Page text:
Rose Pays Steep, Fair Penalty

In a blog a few months back, I couldn’t help but marvel around the bad timing of Jalen Rose’s DUI arrest. With the “Fab Five” documentary playing almost every day and Rose receiving increased face time with the NBA playoffs approaching, the former U of M star was receiving press for all the wrong reasons. It didn’t help his image beyond that when former Piston Grant Hill took offense to some racially charged comments that were played about Hill and his Blue Devils teammates either. Nonetheless, the arrest finally had its day in court and came with a stiff penalty.

The Free Press recently ran a map of the metro area that showed where the so-called “best” and “worst” places were to get caught for drunk driving. The shading was based on how stiff the penalty would be if you were to get caught for driving intoxicated or under the influence in various districts throughout the area. The one Rose was cited in is notoriously considered to hand out the stiffest penalties for individuals driving drunk, and Judge Kim Small is the reason why.

I know Judge Small back from a number of years back, and I have a great deal of respect for the mission she has taken on behalf of those who have lost loved ones via drunk drivers. It only takes one time behind the wheel drunk to injure or kill someone, and Small understands this. While Rose may have the celebrity status, and it may have been his first time documented as being drunk behind the wheel, Small made sure that he would think twice the next time he drinks.

When Rose comes out of jail, he will arrive back to a world that he is trying to make better through his work in Detroit’s inner city. While he’s battling a different type of battle now than the one he grew up in (where he was merely trying to survive), his ability to use celebrity for the betterment of the community is extremely commendable. Hopefully his time behind bars will only continue to bring out a Jalen Rose that thinks about the community over himself.

3 replies on “Rose Pays Steep, Fair Penalty

  • Dan Holmes

    I agree with one of Rose’s attorneys that this sentence (20 days in jail) is not proportionate to the offense. His alcohol level was .12, which is just over the level of intoxication. It’s his first offense EVER for anything.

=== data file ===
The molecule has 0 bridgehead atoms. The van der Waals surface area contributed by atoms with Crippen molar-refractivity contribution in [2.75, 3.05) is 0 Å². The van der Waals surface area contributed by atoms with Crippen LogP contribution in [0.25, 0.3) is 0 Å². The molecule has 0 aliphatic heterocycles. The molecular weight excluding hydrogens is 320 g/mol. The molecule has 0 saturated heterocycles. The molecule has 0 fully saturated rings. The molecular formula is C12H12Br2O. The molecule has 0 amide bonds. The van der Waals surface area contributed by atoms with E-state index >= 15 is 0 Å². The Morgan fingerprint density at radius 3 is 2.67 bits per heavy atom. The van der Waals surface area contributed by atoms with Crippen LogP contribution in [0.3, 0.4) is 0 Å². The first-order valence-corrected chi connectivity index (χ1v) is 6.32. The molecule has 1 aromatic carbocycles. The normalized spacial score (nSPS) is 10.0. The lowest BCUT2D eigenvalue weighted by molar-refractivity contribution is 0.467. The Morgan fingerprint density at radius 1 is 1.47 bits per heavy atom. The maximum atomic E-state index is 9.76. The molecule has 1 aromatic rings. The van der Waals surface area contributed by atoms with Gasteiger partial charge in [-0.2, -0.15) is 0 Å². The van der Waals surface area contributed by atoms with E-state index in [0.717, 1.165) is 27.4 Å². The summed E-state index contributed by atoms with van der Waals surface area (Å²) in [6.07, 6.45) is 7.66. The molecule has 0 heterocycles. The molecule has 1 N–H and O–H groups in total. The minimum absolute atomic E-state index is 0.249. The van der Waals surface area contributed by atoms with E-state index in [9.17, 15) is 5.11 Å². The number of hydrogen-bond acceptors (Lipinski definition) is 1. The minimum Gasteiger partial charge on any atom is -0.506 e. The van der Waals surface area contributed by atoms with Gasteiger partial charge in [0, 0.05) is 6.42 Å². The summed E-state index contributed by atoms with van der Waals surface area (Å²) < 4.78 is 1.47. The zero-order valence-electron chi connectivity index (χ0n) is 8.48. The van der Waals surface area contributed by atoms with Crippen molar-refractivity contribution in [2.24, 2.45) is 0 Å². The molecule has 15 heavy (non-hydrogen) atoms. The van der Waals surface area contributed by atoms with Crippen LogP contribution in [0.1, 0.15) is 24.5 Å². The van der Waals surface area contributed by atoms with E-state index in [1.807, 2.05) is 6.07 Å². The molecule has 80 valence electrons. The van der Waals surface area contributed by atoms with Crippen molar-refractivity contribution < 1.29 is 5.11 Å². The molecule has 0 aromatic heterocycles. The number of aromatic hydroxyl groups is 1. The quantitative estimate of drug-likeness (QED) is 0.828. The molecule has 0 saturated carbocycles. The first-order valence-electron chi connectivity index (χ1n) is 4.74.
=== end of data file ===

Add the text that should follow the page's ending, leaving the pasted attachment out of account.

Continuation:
As someone who knows something about the court system and these issues, I don’t believe Rose was treated fairly. He was not treated as a no-name citizen would have been. I have witnessed many first-time offenders who were given probation, mandatory AA, and fines. Jail time is unusualy, and hardly given to a first-time, non-violent offender, whose BA level was so low. Rose is a good citizen, he’s not a criminal who needs to be taught a lesson. The judge was legislating from the bench. Her own probation department disagreed with the sentence.

  • No Name Citizen

    My wife was almost killed by a drunk driver on I-96 and has the scars to show for it. Let Rose spend a few weeks in the can and learn a valuable lesson. First-time offender? Good, hopefully there won’t be a second time. My hat’s off to the judge.

  • Judge Wapner

    “Hours after DUI sentence, Jalen Rose ticketed for speeding”

    From the Detroit News 7/29:

    Less than nine hours after leaving a courthouse where he had been sentenced to 20 days in jail for drunken driving, Rose ran afoul of the law again, authorities said Thursday.
    Clawson Police Chief Harry Anderson said Rose, 38, was stopped and ticketed for speeding on Main Street, just north of 14 Mile in Clawson, about 8:47 p.m. Wednesday.
    “He was stopped heading south on Main — right in front of the Police Department — at 46 miles an hour in a 25-mile zone,” Anderson said.

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